(TacticalNews.com) – UPDATE: Greg Slavonic, Acting Undersecretary of the Navy, has released a memo stating in-person worship is acceptable, so long as appropriate steps are taken to prevent COVID infections.
The military goes by a strict set of rules; rarely do they veer off that path. In doing so, however, sometimes controversy is sparked. The Navy’s latest ban did just that.
In a display of anti-religious discrimination, the Navy issued an order which bans service members from attending church and religious gatherings indoors—even though other gatherings such as parties, protests, and mass transit—are allowed. Learn more: https://t.co/2OaipA2unm pic.twitter.com/oov1rVvkul
— First Liberty Institute (@1stLiberty) July 9, 2020
The ability to go to drive-thru religious services has been granted to sailors, even off-base ones. However, they can’t attend indoor services off-base. The policy has brought complaints from chaplains and at least two House lawmakers. It was put in place to help prevent the spread of the coronavirus. Despite the threat of a lawsuit, the Navy is sticking to the restrictions that started in March.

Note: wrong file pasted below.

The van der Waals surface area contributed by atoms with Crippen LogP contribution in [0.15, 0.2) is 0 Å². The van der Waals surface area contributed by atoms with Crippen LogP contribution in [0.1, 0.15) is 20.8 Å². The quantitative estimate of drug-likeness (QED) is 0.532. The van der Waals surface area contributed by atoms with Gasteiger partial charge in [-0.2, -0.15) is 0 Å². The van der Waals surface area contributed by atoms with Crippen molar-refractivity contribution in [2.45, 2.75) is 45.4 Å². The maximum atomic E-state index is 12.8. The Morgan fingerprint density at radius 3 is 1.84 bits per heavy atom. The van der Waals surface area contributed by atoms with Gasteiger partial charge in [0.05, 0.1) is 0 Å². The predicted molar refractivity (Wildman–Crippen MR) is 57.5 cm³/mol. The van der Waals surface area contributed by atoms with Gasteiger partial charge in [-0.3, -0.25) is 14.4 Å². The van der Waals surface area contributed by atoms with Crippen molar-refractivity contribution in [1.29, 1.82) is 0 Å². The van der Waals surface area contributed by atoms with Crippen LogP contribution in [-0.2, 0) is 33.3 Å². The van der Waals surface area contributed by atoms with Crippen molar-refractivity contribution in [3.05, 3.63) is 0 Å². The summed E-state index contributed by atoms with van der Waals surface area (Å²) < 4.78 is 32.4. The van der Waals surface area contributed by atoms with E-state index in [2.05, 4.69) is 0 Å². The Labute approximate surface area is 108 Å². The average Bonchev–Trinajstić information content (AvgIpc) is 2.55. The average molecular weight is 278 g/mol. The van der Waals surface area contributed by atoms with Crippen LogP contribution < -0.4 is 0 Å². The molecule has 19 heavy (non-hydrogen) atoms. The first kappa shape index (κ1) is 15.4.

Speculations as to whether or not the restrictions would be eased were raised when the Navy-wide policy was updated on June 23rd. It allowed in-residence gatherings of 10 or fewer people, regardless of the nature of the gathering. The update also saw the term “social” removed from the order in terms of gatherings, suggesting they could be used for religious reasons.
The Navy clarified that the update wasn’t new and that the order simply reinforced what was previously stated by the Defense Department and Navy guidance, and which applies to Navy commands in the continental US.
July 2nd Defense Secretary, Mark Esper, was sent a letter by two congressmen. Rep. Doug Collins (R-GA) and Rep. Doug Lamborn (R-CO) urged him to lift the off-base religious service restrictions. Time will tell if it did any good.
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